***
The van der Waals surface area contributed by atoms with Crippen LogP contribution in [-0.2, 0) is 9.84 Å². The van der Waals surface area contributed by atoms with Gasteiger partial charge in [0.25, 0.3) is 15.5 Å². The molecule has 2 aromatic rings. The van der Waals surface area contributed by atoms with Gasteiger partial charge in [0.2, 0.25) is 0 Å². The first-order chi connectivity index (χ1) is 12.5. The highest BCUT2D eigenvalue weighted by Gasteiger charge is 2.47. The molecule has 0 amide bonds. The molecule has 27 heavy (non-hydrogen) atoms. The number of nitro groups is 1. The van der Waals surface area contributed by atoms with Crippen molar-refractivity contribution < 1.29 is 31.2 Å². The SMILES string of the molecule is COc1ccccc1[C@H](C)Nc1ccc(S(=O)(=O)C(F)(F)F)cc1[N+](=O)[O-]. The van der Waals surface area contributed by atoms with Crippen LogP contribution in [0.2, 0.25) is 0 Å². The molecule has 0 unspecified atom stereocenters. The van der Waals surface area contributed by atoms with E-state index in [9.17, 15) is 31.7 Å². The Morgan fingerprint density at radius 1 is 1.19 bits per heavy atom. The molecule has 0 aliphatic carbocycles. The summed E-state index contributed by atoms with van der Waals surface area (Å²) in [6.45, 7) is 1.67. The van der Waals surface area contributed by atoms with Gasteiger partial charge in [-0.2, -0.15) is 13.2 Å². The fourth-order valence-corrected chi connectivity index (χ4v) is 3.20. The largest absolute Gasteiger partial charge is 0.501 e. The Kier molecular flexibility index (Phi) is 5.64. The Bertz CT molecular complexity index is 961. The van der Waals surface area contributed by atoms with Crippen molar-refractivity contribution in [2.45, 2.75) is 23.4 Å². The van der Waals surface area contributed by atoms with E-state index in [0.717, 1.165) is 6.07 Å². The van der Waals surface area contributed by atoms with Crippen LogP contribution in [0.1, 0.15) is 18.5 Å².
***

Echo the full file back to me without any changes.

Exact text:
The van der Waals surface area contributed by atoms with Crippen LogP contribution in [-0.2, 0) is 9.84 Å². The van der Waals surface area contributed by atoms with Gasteiger partial charge in [0.25, 0.3) is 15.5 Å². The molecule has 2 aromatic rings. The van der Waals surface area contributed by atoms with Gasteiger partial charge in [0.2, 0.25) is 0 Å². The first-order chi connectivity index (χ1) is 12.5. The highest BCUT2D eigenvalue weighted by Gasteiger charge is 2.47. The molecule has 0 amide bonds. The molecule has 27 heavy (non-hydrogen) atoms. The number of nitro groups is 1. The van der Waals surface area contributed by atoms with Crippen molar-refractivity contribution < 1.29 is 31.2 Å². The SMILES string of the molecule is COc1ccccc1[C@H](C)Nc1ccc(S(=O)(=O)C(F)(F)F)cc1[N+](=O)[O-]. The van der Waals surface area contributed by atoms with Crippen LogP contribution in [0.2, 0.25) is 0 Å². The molecule has 0 unspecified atom stereocenters. The van der Waals surface area contributed by atoms with E-state index in [9.17, 15) is 31.7 Å². The Morgan fingerprint density at radius 1 is 1.19 bits per heavy atom. The molecule has 0 aliphatic carbocycles. The summed E-state index contributed by atoms with van der Waals surface area (Å²) in [6.45, 7) is 1.67. The van der Waals surface area contributed by atoms with Gasteiger partial charge in [-0.2, -0.15) is 13.2 Å². The fourth-order valence-corrected chi connectivity index (χ4v) is 3.20. The largest absolute Gasteiger partial charge is 0.501 e. The Kier molecular flexibility index (Phi) is 5.64. The Bertz CT molecular complexity index is 961. The van der Waals surface area contributed by atoms with Crippen molar-refractivity contribution in [2.45, 2.75) is 23.4 Å². The van der Waals surface area contributed by atoms with E-state index in [0.717, 1.165) is 6.07 Å². The van der Waals surface area contributed by atoms with Crippen LogP contribution in [0.1, 0.15) is 18.5 Å².